The amine derivative (i) is reacted with an alkylating agent, e.g., ethylene oxide, oxetane, chlorohydrin, bromohydrin, 3-chloropropanol, etc., in a solvent, e.g., alcohols, ethers, etc., to obtain the compound (ii). If the reaction is accompanied by by-production of a strong acid, e.g., HCl or HBR, an acid scavenger, e.g., pyridine, sodium hydrogencarbonate, etc., may be used. The compound (ii) is then reacted with a halogenating agent, e.g., thionyl chloride, phosphorus trichloride, phosphorus pentachloride, phosphorus tribromide, phosphorus oxychloride, etc. The resulting halogen derivative (iii) is reacted with an appropriate amine having formula ##STR5## is the presence of a base, e.g., pyridine, sodium hydrogencarbonate, etc., to obtain the desired diamine compound (v).
The halogen derivative (iii) is reacted with ammonia, hexamethylenetetramine, potassium phthalimide, or the like to form a primary amine compound (iv), which is then alkylated with R.sup.3 Br, R.sup.4 Ts (Ts: tosyl group), etc., to obtain the desired compound (v).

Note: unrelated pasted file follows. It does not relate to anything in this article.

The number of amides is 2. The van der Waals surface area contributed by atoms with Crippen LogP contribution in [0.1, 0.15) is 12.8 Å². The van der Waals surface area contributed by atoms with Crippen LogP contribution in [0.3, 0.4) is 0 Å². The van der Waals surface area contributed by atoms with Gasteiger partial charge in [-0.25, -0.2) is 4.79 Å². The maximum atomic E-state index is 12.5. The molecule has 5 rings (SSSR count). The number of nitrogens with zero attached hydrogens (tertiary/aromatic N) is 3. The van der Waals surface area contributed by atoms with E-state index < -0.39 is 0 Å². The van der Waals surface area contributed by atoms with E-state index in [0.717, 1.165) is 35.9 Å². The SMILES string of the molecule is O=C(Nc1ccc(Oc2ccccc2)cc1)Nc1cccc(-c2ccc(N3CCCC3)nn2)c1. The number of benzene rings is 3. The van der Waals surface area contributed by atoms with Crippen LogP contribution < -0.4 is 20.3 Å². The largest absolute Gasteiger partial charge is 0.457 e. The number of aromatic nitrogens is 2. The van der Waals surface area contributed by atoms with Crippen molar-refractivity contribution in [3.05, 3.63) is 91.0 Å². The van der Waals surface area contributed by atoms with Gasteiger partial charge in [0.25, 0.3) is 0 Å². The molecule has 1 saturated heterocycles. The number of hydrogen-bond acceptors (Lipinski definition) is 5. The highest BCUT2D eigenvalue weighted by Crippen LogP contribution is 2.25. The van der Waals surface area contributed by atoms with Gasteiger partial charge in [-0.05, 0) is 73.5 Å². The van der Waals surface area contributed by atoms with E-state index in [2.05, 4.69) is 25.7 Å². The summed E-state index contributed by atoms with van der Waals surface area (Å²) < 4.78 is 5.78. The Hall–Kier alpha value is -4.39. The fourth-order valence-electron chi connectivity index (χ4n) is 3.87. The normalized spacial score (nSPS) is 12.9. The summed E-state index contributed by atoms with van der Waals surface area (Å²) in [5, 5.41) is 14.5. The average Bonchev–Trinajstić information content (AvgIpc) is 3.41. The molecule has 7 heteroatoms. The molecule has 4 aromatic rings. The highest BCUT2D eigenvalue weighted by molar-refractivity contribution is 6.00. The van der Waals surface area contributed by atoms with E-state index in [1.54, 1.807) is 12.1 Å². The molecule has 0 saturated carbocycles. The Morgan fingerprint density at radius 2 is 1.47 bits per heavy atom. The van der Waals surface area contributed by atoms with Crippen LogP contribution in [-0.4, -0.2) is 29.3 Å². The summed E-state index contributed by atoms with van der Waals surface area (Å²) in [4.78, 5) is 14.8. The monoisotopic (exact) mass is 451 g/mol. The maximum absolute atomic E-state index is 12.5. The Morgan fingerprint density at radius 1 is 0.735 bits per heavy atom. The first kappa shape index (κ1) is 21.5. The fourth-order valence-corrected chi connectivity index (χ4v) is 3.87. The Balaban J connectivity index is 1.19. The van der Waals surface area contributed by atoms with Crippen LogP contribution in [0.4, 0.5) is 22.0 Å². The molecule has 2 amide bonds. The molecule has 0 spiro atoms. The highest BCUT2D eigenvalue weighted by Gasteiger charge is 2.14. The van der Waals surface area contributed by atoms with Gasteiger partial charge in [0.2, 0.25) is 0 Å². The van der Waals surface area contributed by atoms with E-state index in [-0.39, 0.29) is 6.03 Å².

The compound (v) wherein either one of R.sup.3 and R.sup.4 is an acyl group, a sulfonyl group, an alkoxycarbonylethyl group or a carboxymethyl group with the another being a hydrogen atom can be prepared by reacting the primary amine compound (iv) with a carboxylic acid chloride, a sulfonic acid chloride, an acrylic ester, or α-bromoacetic acid, respectively.
The primary amine compound (iv) can also be synthesized by the reaction between the compound (i) with ethyleneimide or azetidine.
In the present invention, the compound of formula (I) should be present at the time of color development and may be added to a layer(s) of a light-sensitive material and/or a color developing solution. When the compound (I) is incorporated in the light-sensitive layers and it is added to at least one of light-sensitive layers and light-insensitive layers.
When the compound (I) is added to a developing solution, the amount to be added preferably ranges from 1 per liter, and more preferably from 1 mol per liter. When the compound (I) is added to a light-sensitive material, the amount to be added is preferably from 5 5 to 5